Preparation is purposeful. Teacher preparation responds to needs in the workforce. Institutes of higher education offer programs that prepare teachers with the knowledge and skills they need to support student-centered, personalized, and equitable learning. Higher education works with states and local education agencies to develop the workforce that is needed to address workforce gaps, promote diversity, and address hard-to-fill positions.
Teachers’ advancement is meaningful. Teachers do not stop learning when they finish preparation programs, and they do not advance through their careers in lock step. Just like student learning ceases to be about age and seat time, adult roles cease to be about scales and ladders. Adult roles are about growth and mastery. Licensure, induction, learning, credentialing, and advancement all support teachers over time and allow them to take on more advanced and specialized roles as they develop their mastery.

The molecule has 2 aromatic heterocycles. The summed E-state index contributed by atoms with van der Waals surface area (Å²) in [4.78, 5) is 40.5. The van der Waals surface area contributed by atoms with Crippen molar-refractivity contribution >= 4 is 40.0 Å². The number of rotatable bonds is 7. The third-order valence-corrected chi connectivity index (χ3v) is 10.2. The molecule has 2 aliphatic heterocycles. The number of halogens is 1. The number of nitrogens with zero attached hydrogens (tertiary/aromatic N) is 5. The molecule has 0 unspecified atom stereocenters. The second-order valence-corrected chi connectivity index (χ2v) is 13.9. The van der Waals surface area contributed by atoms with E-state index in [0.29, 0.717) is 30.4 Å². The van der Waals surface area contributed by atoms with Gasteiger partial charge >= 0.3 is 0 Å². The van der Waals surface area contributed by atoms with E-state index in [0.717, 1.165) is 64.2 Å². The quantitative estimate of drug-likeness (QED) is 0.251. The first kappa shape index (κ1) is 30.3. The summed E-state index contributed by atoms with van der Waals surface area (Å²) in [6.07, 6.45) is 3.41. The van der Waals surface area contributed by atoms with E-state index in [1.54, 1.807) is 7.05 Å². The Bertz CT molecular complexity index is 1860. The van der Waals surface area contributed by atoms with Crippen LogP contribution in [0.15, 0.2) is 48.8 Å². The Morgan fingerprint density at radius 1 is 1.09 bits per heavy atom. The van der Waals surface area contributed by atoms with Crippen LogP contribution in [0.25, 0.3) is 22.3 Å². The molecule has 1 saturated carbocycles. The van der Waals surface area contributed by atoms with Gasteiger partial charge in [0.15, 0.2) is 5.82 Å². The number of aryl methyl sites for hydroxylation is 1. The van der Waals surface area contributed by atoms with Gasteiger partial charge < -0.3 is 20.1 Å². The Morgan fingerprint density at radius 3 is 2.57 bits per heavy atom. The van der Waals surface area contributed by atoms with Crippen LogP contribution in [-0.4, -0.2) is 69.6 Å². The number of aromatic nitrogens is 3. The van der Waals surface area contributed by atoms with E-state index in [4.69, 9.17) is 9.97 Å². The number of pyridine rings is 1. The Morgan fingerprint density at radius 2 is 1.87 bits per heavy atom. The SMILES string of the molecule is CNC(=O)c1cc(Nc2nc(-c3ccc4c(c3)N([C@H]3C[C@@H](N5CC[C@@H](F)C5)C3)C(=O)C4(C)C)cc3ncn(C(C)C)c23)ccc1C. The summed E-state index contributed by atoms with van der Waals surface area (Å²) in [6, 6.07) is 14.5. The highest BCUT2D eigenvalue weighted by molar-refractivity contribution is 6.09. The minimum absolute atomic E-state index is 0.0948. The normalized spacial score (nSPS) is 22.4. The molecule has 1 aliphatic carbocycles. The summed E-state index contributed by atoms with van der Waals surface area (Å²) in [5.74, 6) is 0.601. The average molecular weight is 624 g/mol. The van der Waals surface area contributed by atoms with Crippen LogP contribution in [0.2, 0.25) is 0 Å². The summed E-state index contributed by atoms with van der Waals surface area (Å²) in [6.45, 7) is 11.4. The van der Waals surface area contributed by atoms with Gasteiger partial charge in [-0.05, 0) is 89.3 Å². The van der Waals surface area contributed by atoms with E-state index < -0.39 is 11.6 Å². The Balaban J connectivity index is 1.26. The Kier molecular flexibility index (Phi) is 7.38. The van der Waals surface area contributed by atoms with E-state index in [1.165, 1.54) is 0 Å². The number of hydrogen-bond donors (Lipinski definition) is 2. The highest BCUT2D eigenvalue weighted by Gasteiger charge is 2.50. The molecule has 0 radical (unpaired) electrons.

Accountability is reciprocal. For every area of teacher accountability, there are corresponding supports. In other words, learning and support systems are in place to help teachers develop the knowledge and skills expected of them. Moreover, accountability is not concentrated in any one level of the system. Being accountable for student learning is not all about student test scores, not all about teacher quality, not all about compliance. Leaders at all levels of the system share responsibility for student learning. And, accountability is as much about improvement as it is compliance. Assessment and evaluation exist to help people improve, not to say “gotcha.”
Entry Points for Leaders
Entry Points for State Leaders – If you are a state leader, you play an important role in designing teaching as a lifelong profession. You support statewide engagement and planning; frame teacher competencies and chart teacher pathways; and promote quality, innovation, and improvement.
Entry Points for Higher Education Leaders – If you are a higher education leader, you have a vital role to play in redesigning teacher preparation and in creating pathways for teachers’ continued learning, development, and advancement.